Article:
The group, which operates mostly outside London, posted a pre-tax profit before goodwill and integration costs of £268m for 2002. Turnover rose £234m to £1.71bn.
John White, chief executive of Persimmon, said he still believed that the housing market would hold up, despite concerns of a weakening in the market over the next three years.
White said: "I think demand will remain strong. That's not to say in certain times it may not be a little less strong."
Confidence in the housing sector is based on the UK's low unemployment rate, cheap credit and its undersupply of housing.
White said the market looked particularly promising in the North of England, which accounts for 40% of Persimmon's business.
White said: "Our average price there is £109,000. There is still good potential in the North for further price growth."
White also repeated his prediction that there would be further consolidation in the sector. Reports at the weekend suggested that housebuilders such as Berkeley and Taylor Woodrow were vulnerable to takeovers from venture capitalists because of their low share prices. White said: "The sector is well managed in the main, but there is a definite advantage in being a larger player. I suspect there will be further rationalisation at some stage."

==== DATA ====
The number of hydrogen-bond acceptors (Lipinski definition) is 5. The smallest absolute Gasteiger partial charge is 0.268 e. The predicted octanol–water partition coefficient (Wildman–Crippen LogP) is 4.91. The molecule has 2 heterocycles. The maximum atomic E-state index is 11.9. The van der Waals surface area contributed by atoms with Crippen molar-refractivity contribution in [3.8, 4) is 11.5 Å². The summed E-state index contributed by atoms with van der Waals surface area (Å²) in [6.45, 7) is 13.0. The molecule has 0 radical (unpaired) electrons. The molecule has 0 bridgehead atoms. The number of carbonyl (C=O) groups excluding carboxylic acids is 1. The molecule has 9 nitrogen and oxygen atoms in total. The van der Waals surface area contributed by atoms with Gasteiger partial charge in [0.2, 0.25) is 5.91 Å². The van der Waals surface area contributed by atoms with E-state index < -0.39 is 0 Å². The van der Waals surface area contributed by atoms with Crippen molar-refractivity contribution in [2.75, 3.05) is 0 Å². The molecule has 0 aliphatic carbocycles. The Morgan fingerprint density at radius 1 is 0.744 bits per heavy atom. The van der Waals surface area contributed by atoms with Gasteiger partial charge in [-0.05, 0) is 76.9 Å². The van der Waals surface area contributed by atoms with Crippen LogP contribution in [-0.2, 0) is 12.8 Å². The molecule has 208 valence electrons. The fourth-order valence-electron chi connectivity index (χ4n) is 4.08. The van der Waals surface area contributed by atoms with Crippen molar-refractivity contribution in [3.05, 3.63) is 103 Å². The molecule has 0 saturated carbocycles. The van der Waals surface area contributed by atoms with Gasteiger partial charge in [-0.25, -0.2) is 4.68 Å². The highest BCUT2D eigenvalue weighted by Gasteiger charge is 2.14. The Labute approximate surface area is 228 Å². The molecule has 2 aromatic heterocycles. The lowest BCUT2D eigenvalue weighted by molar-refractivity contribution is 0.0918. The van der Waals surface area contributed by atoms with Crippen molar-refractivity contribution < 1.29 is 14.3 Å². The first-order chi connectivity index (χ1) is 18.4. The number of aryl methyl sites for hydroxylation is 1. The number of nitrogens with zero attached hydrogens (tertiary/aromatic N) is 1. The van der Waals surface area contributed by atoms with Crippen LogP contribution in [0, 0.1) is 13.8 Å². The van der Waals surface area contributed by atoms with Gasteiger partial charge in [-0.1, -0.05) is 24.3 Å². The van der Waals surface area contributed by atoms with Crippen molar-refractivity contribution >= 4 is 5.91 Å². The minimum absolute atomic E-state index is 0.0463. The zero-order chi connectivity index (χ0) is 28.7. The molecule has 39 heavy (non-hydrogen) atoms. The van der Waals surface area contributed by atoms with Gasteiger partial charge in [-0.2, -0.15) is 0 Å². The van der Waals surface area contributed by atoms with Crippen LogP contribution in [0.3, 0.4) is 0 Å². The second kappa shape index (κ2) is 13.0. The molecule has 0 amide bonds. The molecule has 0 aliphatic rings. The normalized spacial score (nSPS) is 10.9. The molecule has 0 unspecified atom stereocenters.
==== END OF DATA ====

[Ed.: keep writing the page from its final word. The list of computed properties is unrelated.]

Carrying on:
Persimmon also added weight to the sector's complaint over the snail-like planning system. The firm is selling from fewer outlets than usual because of planning delays.
White said: "The process of getting final agreements with legal document for schemes is taking years rather than months."
White added that the group would be expanding its Charles Church brand in the north of England. It currently has six offices in the South-east, the West Country and North-east.
The group welcomed government plans to expand the modern apprentice programme. Persimmon employs 230 apprentices and said it had plans to increase this number.